Me, I'm waiting for X-Rod. As far as spin/length goes, the problem probably comes from initial effortsto get a clean release. A FS round separates nicely from its bourrelettes (petals), and so retains ballistic form/truth. A spin-stabilized round has not nasties in it's physics when using LRPs (Long Rod Penetrators). Suffice it to say FINS work!

Tamara
March 30, 2003, 04:54 PM
The problem may come from finding an optimal twist rate to stabilize both long/dense long-rod penetrators and short/less-dense HEAT rounds, no? Fins stabilize anything...

Thumper
March 30, 2003, 05:24 PM
Fins stabilize anything...

Pshaw...tell that to the Ruskies buried on the Karelian isthmus.

:D

Frohickey
March 30, 2003, 05:50 PM
The fins are for stability, not for spinning the projectile. Its really there to add a little drag to the projectile so that the front stays at front, and the rear stays at the rear (no tumbling)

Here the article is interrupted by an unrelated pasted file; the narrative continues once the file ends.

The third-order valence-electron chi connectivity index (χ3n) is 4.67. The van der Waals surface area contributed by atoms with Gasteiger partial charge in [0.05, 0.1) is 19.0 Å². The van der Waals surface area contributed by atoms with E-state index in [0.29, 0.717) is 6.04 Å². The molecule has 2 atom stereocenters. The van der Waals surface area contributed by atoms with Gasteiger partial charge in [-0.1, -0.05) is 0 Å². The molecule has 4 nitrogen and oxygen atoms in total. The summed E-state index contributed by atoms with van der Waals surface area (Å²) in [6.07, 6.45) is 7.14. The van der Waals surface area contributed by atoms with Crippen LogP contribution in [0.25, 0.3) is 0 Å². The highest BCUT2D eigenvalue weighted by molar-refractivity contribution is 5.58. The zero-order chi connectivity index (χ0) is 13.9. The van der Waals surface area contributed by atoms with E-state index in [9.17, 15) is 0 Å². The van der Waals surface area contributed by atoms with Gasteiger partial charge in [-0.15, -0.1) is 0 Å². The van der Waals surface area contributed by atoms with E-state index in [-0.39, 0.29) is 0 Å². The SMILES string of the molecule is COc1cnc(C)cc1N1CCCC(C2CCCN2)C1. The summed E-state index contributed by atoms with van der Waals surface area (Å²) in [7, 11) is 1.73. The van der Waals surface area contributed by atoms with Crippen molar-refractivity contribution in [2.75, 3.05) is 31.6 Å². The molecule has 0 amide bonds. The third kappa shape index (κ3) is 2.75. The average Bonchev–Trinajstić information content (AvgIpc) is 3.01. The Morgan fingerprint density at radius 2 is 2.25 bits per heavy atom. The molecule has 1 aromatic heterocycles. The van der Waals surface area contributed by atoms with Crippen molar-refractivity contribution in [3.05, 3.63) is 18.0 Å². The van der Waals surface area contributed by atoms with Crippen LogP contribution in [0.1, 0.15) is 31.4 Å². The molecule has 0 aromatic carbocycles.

Now, when Rheinmetal making the 120mm smoothbore, will the US start making its own, since Rheinmetal is a German company?

Detritus
March 30, 2003, 09:25 PM
Isn't HESH similar to our old HEP

not a tanker, but the sources i can find say No.

HESH is still an Anti-armor round, HEP (if you;re referring to High Explosive Plastiqe, the one that is basicly a semi-aerodynamic chunk of C4??) is a soft target, or breaching round.

EMDII
March 31, 2003, 05:25 AM
Now, when Rheinmetal making the 120mm smoothbore, will the US start making its own, since Rheinmetal is a German company?

We've been making our own M256 cannon for over 15 years. the gun is a German design, but no longer an import.

HEP was used as an anti-armor round (just not the primary one) and yes it is a large flying blob of C4. The detonation caused large scabs and spalling to occur on the inside of the AFV. Not pretty.